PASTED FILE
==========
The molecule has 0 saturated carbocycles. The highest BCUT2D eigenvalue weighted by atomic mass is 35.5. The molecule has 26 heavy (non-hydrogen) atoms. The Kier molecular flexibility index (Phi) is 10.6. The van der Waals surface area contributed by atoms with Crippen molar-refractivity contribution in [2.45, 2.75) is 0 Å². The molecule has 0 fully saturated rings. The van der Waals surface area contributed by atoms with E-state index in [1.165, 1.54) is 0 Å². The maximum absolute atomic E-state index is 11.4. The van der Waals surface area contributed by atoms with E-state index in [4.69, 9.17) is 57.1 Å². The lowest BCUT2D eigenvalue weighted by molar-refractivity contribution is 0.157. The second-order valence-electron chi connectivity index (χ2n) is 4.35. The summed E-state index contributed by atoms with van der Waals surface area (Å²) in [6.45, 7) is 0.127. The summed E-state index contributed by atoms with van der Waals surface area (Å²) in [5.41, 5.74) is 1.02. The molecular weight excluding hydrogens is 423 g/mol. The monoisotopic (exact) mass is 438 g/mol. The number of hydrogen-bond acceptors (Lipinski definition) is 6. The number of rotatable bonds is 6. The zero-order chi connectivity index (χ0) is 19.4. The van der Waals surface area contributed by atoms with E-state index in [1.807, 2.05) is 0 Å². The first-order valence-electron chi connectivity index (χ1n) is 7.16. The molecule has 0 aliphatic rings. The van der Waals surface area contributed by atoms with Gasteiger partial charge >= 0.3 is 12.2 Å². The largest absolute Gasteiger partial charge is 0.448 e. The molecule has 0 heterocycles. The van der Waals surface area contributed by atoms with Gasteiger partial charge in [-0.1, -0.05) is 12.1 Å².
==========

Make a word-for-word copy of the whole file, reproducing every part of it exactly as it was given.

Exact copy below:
The molecule has 0 saturated carbocycles. The highest BCUT2D eigenvalue weighted by atomic mass is 35.5. The molecule has 26 heavy (non-hydrogen) atoms. The Kier molecular flexibility index (Phi) is 10.6. The van der Waals surface area contributed by atoms with Crippen molar-refractivity contribution in [2.45, 2.75) is 0 Å². The molecule has 0 fully saturated rings. The van der Waals surface area contributed by atoms with E-state index in [1.165, 1.54) is 0 Å². The maximum absolute atomic E-state index is 11.4. The van der Waals surface area contributed by atoms with E-state index in [4.69, 9.17) is 57.1 Å². The lowest BCUT2D eigenvalue weighted by molar-refractivity contribution is 0.157. The second-order valence-electron chi connectivity index (χ2n) is 4.35. The summed E-state index contributed by atoms with van der Waals surface area (Å²) in [6.45, 7) is 0.127. The summed E-state index contributed by atoms with van der Waals surface area (Å²) in [5.41, 5.74) is 1.02. The molecular weight excluding hydrogens is 423 g/mol. The monoisotopic (exact) mass is 438 g/mol. The number of hydrogen-bond acceptors (Lipinski definition) is 6. The number of rotatable bonds is 6. The zero-order chi connectivity index (χ0) is 19.4. The van der Waals surface area contributed by atoms with E-state index in [1.807, 2.05) is 0 Å². The first-order valence-electron chi connectivity index (χ1n) is 7.16. The molecule has 0 aliphatic rings. The van der Waals surface area contributed by atoms with Gasteiger partial charge >= 0.3 is 12.2 Å². The largest absolute Gasteiger partial charge is 0.448 e. The molecule has 0 heterocycles. The van der Waals surface area contributed by atoms with Gasteiger partial charge in [-0.1, -0.05) is 12.1 Å².